But there certainly were things that could slow them down. By that point, Jersey Mike's had a formula for expansion, and most of the time it worked. Since they first started franchising (and even to this day), when arriving in a new region, the company tends to target suburban areas with a higher-educated, middle-plus-income population. ("Our product is not cheap," Cancro notes.) This made sense in a stable economy, but it set the brand up for some bumps — like in the early aughts, when the tech bubble burst. This deeply hurt local economies that Jersey Mike's had bet big on, such as the Research Triangle in North Carolina. "That was another tough time for us," Cancro says. "But we slowly came out of it."
The brand continued to grow, and the more it did, the more customers in new regions seemed hungry for its arrival. Still, there is no numerical critical mass that makes a franchise infallible. The way Cancro sees it, the bigger you are, the more you need to be able to rely on the team you're building. "When you get up to 100 or 200 stores, you've got enough capital and enough people, and you really figure things out," Cancro says. "Hopefully you have the right people coming in. The franchisees, the owners — they help you grow."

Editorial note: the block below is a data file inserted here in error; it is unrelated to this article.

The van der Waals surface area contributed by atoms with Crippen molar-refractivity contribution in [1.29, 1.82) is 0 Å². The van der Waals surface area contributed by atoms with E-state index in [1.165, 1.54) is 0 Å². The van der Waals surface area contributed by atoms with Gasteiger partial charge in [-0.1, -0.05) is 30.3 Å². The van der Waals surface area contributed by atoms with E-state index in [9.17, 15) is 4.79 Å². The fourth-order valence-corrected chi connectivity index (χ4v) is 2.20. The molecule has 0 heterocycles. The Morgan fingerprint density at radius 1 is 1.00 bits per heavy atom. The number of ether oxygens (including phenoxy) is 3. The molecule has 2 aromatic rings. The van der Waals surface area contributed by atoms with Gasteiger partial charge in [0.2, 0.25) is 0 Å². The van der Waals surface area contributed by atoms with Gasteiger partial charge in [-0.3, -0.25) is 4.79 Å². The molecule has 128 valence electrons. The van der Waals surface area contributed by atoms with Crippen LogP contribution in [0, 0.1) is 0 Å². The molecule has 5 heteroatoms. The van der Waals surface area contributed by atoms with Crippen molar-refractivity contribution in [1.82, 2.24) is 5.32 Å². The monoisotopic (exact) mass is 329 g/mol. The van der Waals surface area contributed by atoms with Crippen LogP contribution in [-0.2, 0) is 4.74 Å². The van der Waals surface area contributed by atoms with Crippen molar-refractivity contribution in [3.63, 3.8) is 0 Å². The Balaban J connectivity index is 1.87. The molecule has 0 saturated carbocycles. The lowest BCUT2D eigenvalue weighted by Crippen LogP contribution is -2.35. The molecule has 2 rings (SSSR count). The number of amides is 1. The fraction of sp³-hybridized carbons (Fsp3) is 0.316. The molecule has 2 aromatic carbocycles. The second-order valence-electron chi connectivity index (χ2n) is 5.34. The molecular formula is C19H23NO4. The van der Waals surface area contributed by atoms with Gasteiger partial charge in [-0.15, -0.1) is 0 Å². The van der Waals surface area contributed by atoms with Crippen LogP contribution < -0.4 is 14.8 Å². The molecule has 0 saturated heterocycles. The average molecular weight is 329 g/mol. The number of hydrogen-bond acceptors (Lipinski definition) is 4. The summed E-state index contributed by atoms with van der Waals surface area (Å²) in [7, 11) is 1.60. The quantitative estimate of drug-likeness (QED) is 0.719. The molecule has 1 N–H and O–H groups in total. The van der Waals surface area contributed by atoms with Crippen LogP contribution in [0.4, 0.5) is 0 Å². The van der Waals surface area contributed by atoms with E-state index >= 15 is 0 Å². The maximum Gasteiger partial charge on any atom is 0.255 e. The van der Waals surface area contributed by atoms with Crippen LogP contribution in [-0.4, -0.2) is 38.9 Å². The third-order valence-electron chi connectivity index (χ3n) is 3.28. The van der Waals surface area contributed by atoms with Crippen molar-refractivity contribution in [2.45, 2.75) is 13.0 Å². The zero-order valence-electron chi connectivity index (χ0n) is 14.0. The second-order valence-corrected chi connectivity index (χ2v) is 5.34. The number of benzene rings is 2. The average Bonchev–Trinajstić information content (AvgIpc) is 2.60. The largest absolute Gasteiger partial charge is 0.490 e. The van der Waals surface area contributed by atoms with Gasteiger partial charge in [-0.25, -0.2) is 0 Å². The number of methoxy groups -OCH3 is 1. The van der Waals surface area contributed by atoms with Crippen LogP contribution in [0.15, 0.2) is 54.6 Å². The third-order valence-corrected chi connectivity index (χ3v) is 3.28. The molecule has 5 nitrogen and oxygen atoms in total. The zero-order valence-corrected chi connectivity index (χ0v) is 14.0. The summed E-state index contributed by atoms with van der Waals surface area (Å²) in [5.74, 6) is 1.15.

Jersey Mike's team is still full of zealous trainers (and Cancro himself will take any chance he can to hop behind a slicer). "A lot of chains out there are, like, five, 10 days training," says Cancro. "Ours is 2.5 months [and] three people to open up a Jersey Mike's." The staff makes the subs in real time — "it's not like a burger where the buzzer goes off and you flip it" — so the new owners have a learning curve. It still takes at least a month to get on the slicer.
In owners, managers, and younger staff, Cancro and his team seek — as much as anything — energy: "The pace, the speed, the sense of urgency." The training enables them to work swiftly from opening day, encouraged by the two-week presence of at least two Jersey Mike's corporate staffers overseeing operations and lending a hand. "We do not leave until they're really good."
This, too, comes out of that "nucleus" way of thinking — that no Jersey Mike's location should feel like it's out there on its own. It's always part of something that feels small.